While the importance of communications supervision is growing, resources are not, the survey found.

More than 87% of respondents expect the resources (time or money) they dedicate to electronic message compliance will remain the same or increase only slightly in the next 12 months, while less than one in 10 expect to receive a significant resource increase. More than a quarter of respondents (28%) cited insufficient budgets as a top concern this year, up from 22% last year. Likewise, 34% of respondents cited insufficient human resources as a top concern, up from 30% last year.

As the survey points out, one of the trickiest aspects of a compliance officer’s job is that they must supervise all types of business communications, even when messages reside on personal devices and social media accounts.

“Making this a reality, however, presents challenges, and compliance to-date has not kept up with implementing archiving and supervision systems for all the communications channels employees are allowed to use for business,” the survey states.

Almost half of respondents (48%) cited social media as the No. 1 channel of perceived compliance risk. Even for firms that have banned social media channels, risks remain if employees do not adhere to the ban. In fact, the survey notes, the percentage of respondents who claim to have minimal or no confidence that they could prove the policy of prohibition is working ranges from 30% for LinkedIn to 41% for Facebook and 45% for Twitter.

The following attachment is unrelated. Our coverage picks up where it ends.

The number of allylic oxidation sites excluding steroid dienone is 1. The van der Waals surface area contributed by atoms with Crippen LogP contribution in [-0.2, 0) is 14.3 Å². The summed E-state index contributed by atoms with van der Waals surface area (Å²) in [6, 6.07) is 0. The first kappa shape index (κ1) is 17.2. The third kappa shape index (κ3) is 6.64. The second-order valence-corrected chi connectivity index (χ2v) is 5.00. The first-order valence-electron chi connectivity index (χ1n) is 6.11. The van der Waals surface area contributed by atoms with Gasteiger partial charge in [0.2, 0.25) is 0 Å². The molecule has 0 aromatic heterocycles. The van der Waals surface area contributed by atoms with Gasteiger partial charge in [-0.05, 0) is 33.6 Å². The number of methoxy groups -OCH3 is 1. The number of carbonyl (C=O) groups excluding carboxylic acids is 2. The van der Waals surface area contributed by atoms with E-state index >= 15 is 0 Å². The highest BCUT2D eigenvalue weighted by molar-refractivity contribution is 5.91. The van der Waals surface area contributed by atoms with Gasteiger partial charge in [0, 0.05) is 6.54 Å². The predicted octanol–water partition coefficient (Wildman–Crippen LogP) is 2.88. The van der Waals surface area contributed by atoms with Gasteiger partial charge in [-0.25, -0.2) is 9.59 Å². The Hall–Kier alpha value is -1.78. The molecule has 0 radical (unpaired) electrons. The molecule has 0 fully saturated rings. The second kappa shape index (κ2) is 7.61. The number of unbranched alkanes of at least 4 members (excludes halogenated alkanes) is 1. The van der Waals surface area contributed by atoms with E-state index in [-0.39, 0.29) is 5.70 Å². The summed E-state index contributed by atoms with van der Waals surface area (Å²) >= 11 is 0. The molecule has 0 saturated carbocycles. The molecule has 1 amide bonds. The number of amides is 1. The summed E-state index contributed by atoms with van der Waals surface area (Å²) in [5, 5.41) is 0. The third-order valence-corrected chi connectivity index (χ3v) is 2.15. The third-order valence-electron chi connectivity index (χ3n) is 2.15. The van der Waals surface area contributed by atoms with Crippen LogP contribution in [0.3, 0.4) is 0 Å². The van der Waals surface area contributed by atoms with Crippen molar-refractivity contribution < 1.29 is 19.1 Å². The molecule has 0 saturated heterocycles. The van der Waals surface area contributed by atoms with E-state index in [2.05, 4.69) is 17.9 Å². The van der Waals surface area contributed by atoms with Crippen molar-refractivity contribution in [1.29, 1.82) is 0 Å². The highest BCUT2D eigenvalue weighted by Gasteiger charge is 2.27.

The Biggest Compliance Gap: Texts

Texting was noted as presenting the biggest compliance confidence gap. Thirty-nine percent of respondents who allow such messaging but don’t archive them said they are waiting for regulators to issue guidance on SMS or text messaging and Apple iMessage before they will begin archiving them.

But Smarsh CEO Stephen Marsh warns that this “head in the sand” behavior is dangerous. “When regulators ask if a firm allows its employees to use social media, the response ‘not to my knowledge’ is no longer acceptable. Our survey demonstrates there are still too many firms using new communications channels without retaining or supervising the content.” Marsh says this behavior is “a ticking time bomb as examinations are on the rise. These firms are playing the odds, waiting for regulators to provide more guidance, or for their peers to receive penalties, before they get serious about tackling their oversight responsibilities.”

Even small firms with one to five employees must up their game, Marsh argues.

But the 2016 survey responses indicate compliance professionals are “not optimistic that business risk is being identified,” Smarsh says. Less than half (43%) of respondents are mostly or completely confident their current supervision programs will effectively identify risks for their organization.

“Whether new content types are allowed or not, compliance professionals report low confidence that their firm is in full compliance with regulatory requirements for these communications.”

— Read “How Content Management Can Help Advisors Handle DOL Fiduciary Rule” on ThinkAdvisor.